My own Logic Pro X bypass flag


as I know Logic Pro X doesn’t support processBlockBypassed() so we can’t perform any action when Logic Pro bypass is clicked.

But I wonder if is following idea well or not:
I found out that when I click in Logic Pro bypass, it stops my processBlock. So I think there must be some way to check if processBlock is running or not (is there anything like that?).
If it’s true. I could just set the timer in my plugin, and in timerCallback always check if processorBlock() is running. And if it’s not running, just perform some action.

Is it good idea?

Of course it’s not elegant solution, but maybe it’s better than nothing?

But actually I have no idea how to check if processBlock is running. Is there flag or something like that?


You would have to save the flag yourself in your AudioProcessor. We actually do this check in our plugins, to clear out meters and such for hosts that do what Logic is doing (bypassing by not calling processBlock() anymore).

A simple way is to keep an atomic “count” variable in the processor and have a timer that continuously tries to decrement the count. That way we’d know fairly shortly that we’re in a “bypassed” state since our processBlock() method hadn’t been called for some time.

Every time processBlock() is called we bump the count up to the threshold value. For example, if you had a 0.25Hz timer and a count threshold of 4, it would take about 1 second of being bypassed to know. Obviously you would probably want this a bit faster but that’s the basic premise.


Sorry, not sure if I understand. So shoul I just call someAtomicInt++; in the processBlock(), and then check in the timerCallback() if someAtomicInt was changed? Something like that?

#4 ???

#5 ???

I have no idea how to use it. I tried to declare: @property(atomic) BOOL shouldBypassEffect;

And I get error, no matter if I declare it as a member of class (for example AudioProcessor) or as a global value.

Now I see it’s objective-C, but my plugin is in C++


In super basic terms (without an atomic):

void processBlock(...) {
    someInt = 4;

void timerCallback() {
    if (someInt <= 0)
        isBypassed = true;
        isBypassed = false;

This way if you need to change something about your GUI while you’re bypassed you’ll be able to keep that state in a variable (bool isBypassed).

It works fine for updating GUI stuff, but you can’t do audio things (like a fade out) since Logic isn’t giving you any audio buffers to write into.


Unfortunately in Logic you never get any state changes about being bypassed. We have a bypass parameter implemented in our plugins and it doesn’t get updated when Logic’s bypass is enabled


weird. I wonder if Apple Developer support is aware of this.

Just curious, have you guys created a plain Audio Unit project in Xcode and checked that this boolean flag Apple provides never gets updated by logic? or sticking strictly with JUCE’s callbacks?


This way if you need to change something about your GUI while you’re bypassed you’ll be able to keep that state in a variable ( bool isBypassed ).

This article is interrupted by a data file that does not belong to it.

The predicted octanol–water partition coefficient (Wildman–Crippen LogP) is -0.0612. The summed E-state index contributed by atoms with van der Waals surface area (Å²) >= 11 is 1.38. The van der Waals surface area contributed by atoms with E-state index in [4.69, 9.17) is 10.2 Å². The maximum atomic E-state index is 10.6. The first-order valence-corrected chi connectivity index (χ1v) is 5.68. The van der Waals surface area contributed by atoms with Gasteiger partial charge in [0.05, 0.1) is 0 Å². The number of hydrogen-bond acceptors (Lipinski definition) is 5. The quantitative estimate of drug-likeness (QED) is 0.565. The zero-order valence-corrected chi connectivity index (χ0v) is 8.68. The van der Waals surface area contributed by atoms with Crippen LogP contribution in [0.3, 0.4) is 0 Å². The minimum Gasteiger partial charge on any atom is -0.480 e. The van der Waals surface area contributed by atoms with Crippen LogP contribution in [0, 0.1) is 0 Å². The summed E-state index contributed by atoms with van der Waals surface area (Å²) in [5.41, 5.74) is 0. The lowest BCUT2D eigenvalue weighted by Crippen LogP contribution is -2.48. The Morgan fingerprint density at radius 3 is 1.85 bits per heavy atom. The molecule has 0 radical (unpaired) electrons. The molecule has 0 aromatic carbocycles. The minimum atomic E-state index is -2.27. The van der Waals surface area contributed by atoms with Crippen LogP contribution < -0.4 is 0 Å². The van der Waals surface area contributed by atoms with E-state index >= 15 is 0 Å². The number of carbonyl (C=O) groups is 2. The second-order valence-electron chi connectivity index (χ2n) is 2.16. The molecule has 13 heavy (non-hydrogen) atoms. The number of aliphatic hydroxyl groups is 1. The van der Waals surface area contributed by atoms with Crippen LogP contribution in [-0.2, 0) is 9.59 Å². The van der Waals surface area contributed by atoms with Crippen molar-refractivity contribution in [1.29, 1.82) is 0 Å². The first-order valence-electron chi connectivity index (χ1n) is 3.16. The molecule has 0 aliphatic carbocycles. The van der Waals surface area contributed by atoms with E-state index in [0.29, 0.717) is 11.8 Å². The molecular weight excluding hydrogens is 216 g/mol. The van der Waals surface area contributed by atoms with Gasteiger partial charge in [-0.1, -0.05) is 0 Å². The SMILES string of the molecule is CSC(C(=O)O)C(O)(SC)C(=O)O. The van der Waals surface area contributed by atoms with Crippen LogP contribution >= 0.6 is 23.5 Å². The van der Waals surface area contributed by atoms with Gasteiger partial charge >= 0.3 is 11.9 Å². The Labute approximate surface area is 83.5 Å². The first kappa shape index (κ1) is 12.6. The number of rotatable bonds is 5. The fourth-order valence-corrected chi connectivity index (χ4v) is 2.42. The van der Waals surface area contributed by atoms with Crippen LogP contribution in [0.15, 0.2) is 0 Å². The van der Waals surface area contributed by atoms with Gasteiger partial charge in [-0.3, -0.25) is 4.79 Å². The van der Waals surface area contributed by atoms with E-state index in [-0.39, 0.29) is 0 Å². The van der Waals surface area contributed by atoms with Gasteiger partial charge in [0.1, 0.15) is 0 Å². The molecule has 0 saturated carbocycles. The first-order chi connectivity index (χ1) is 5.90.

That’s great solution. Thanks. Do you also have such smart solution for fade out/in when click bypass?


just check the state of that variable in your pluginProcessor and use a ramp to fade in/out your samples.


But that variable is changed after it’s bypassed so it’s to late


I found out that if I have my treshold value bump in each iteration through buffer samples, like that:

void processBlock(buffer)
    for(int sample=0; sample<buffer.getNumSamples(); sample++)
        myAtomicBypassTresh = 4;

And I have timer set to 1 millisecond, my:

void timerCallback()
    if(myAtomicBypassTresh<0) bypass();
    else myAtomicBypassTresh--;

is sometimes faster than that loop. I mean that during processBlock() is running, my timerCallback() sometimes reaches bypass() for short moment. How is that possible? Is it because I use atomic? How to avoid that. But I want to reach my bypass() as fast as possible.


See above ^


Continuing with my previous post, you can’t do fade outs for hosts that do this hard bypass (aka hosts that will stop calling processBlock() and don’t call processBlockBypassed()). You aren’t getting any audio buffers to write into at that point so it’s always going to result in a hard audio cut.

If you need your GUI to update on bypass you can use the timer method, but you’d want it to be slower than 1ms otherwise you’ll run into the problem you described


Ok, thanks. I am not happy with that fact, but what can we do?


@matkatmusic, I have a breakpoint set here:

And it’s not getting hit when I bypass my plugin in Logic. Although if it was, it looks like processBlockBypassed() still wouldn’t get called because of this conditional (I have a dedicated bypass parameter):

@pajczur submitting a bug report to Logic is probably the only thing (they may ask for an example plugin that demonstrates the behavior)


@jules @ed95 @fabian you guys should check out @TonyAtHarrison’s post above, and let us know if this is a known bug with Logic and JUCE.